Serikov Yu.B.

Revisiting the chronological attribution of microlitic complexes of the Koksharovsky hill and Vtoroy Poselok I

In this paper, we consider the reasons behind the attribution of microlitic complexes of the Koksharovsky Hill and the Vtoroy Poselok I site to the late Neolithic. Statistical and typological characteristics of microlitic complexes of these sites fully conform to materials of the Mesolithic sites in the Middle Trans-Urals. The identification of chronological complexes of stone inventory in materials of mixed sites should be made after the full publication of the entire assemblage of stone artefacts. The comparison of the presented materials with the Neolithic sites of the Middle Trans-Urals shows the absence in the local late Neolithic of complexes with such set of stone tools — first of all, a large number of cutters and carvers, as well as burins on straight retouched truncation and geometric microlites. But it is precisely carvers, burins (especially the ones on straight retouched truncation) and geometric microlithes that appear as characteristic products of the Mesolithic period. The dating of the microlitic complexes of the Vtoroy Poselok I site and the Koksharovsky Hill to the late Neolithic contradicts the early profile of the stone assemblage. We deny the definition of the Vtoroy Poselok I site as a single-layer site. Specific features of soil formation in the territory of the Middle Trans-Urals resulted in that the cultural remains of all periods from the Mesolithic to the Middle Ages are deposited within the soil layer of only 30–40 cm in thickness. Around the flow-through lakes all areas favorable for economic activities were inhabited repeatedly and in different archaeological epochs. In such particular sites, the objective prerequisites for the mechanical displacement of materials were created. Therefore, all complexes located in such places are mixed. The numerical ratio of the complexes of ce-ramics and stone products and the size of the dwelling in the Vtoroy Poselok I site is also inconsistent with the materials of the Neolithic sites of the Middle Trans-Urals. Given the mixed nature of materials of the Koksharovsky Hill and the Vtoroy Poselok I, the microlitic complex of artefacts present in both sites may indicate the presence of a significant Mesolithic admixture in them.

Keywords: Middle Trans-Urals, Mesolithic, Neolithic, microlitic complex, carvers, burins on straight retouched truncation, geometric microlith, beveled points.


Panteleeva S.E. 

Stylistic variability of the Abashevo ceramics: on the problem statement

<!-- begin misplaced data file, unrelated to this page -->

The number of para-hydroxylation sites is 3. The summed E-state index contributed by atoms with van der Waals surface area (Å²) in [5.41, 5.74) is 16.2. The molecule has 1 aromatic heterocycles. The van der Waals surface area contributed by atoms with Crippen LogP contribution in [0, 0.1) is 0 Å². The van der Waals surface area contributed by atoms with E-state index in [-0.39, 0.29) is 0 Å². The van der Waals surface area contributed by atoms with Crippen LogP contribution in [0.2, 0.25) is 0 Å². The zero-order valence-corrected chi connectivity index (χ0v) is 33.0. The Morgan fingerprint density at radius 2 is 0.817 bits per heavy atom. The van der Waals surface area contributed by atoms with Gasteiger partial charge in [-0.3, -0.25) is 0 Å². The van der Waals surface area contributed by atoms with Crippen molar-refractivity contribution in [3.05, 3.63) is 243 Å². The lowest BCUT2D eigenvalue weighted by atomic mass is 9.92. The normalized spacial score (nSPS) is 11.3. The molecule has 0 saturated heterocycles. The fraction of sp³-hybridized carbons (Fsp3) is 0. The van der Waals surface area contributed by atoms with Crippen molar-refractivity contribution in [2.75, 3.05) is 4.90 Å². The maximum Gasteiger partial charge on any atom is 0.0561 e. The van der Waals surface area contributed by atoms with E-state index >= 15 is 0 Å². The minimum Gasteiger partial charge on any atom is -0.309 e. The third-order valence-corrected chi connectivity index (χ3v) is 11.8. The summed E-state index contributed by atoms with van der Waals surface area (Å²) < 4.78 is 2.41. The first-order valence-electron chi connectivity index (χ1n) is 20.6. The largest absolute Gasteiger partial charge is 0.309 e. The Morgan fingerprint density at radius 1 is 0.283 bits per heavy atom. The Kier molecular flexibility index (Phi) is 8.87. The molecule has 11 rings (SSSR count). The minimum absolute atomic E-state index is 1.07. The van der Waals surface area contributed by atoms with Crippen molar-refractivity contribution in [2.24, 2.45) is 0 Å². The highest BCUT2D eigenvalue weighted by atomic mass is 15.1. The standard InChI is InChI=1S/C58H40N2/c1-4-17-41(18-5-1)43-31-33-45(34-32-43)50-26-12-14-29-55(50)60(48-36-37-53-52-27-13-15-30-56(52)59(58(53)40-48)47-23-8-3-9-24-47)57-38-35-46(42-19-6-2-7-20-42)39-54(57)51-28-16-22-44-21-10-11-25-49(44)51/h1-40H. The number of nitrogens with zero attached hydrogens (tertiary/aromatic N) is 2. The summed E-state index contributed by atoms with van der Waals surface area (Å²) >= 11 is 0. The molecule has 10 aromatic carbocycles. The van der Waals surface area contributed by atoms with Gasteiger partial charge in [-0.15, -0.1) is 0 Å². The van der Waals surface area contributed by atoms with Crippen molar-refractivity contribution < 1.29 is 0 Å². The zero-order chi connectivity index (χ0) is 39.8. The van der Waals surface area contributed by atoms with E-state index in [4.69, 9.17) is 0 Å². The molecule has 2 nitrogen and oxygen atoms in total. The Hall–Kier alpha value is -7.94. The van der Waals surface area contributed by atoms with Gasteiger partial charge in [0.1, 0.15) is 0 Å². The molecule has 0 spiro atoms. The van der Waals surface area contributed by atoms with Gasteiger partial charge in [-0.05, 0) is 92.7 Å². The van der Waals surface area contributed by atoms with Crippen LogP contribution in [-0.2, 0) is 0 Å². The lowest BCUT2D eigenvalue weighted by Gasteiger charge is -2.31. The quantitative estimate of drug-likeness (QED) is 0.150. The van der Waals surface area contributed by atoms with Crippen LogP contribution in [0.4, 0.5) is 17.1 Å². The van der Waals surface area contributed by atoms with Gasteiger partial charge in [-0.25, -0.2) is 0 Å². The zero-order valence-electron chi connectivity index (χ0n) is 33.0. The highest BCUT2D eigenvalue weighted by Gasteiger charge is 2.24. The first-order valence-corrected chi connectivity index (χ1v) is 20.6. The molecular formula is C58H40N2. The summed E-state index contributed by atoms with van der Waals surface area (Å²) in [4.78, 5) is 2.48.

The article presents the results of generalization and systematization of available data on household ceramics of the Abashevo cultural-historical community. This cultural formation extended through the forest-steppe zone of the European part of Russia from the Don Region to the Trans-Urals. The obtained radiocarbon dates comprise the period of 2200–1800 cal BC. The study is based on published information about collections of 33 settlements located in different parts of the vast Abashevo area. The following set of features was considered for comparison: tempering materials, methods of surface treatment, shapes of vessels, main ornamental elements and techniques of their application, and key ornamental compositions. As a result of the analysis, the ceramic collections were divided into seven groups, which can be combined into four large stylistic zones for the similarity of ornamental and morphological characteristics: Don-Volga, Trans-Volga, Cis-Urals, and Trans-Urals. The distribution areas of stylistic zones apparently correspond to the areas of residence of the major local groups of the Abashevo population. It is noted, that addressing the issues of chronological correlation of separate districts and the sites within them is impossible without the implementation of a large-scale program of radiocarbon dating. Stylistic variability of the Abashevo pottery was considered within the framework of the information exchange theory of H.M. Wobst. It has been concluded, that the inhabitants of the Cis-Ural settlements, who had the most diverse and expressive ceramic complex, were involved in active interactions with communities of other regions. A need to demonstrate the group identity was reflected in the appearance of pottery made in a specific style characteristic only for this group. At the same time, external connections initiated diffusion of foreign stylistic features that resulted in increased internal variability of wares. The main reason for the intensive cultural contacts was apparently the specialization of the Cis-Ural communities on metal production. The uniformity and simplicity of pottery from the Don-Volga settlements suggest a high degree of internal integration of the local population, and as a consequence — the absence of necessity for marking the social boundaries between the groups. The external contacts were probably weak, or irregular, and they did not lead to significant changes in the structure of society and diffusion of new stylistic elements. Pottery of the Trans-Ural group appears rather independent, although some of the vessels have specific features of the Abashevo pottery tradition of the western regions. It can be assumed that the Trans-Ural settlements were occupied by a group of people that separated from the main Abashevo massif and advanced beyond the Ural Mountains in search of sources of high-quality ore raw materials. Apparently, these sites are the latest, and they are synchronous to the Sintashta antiquities.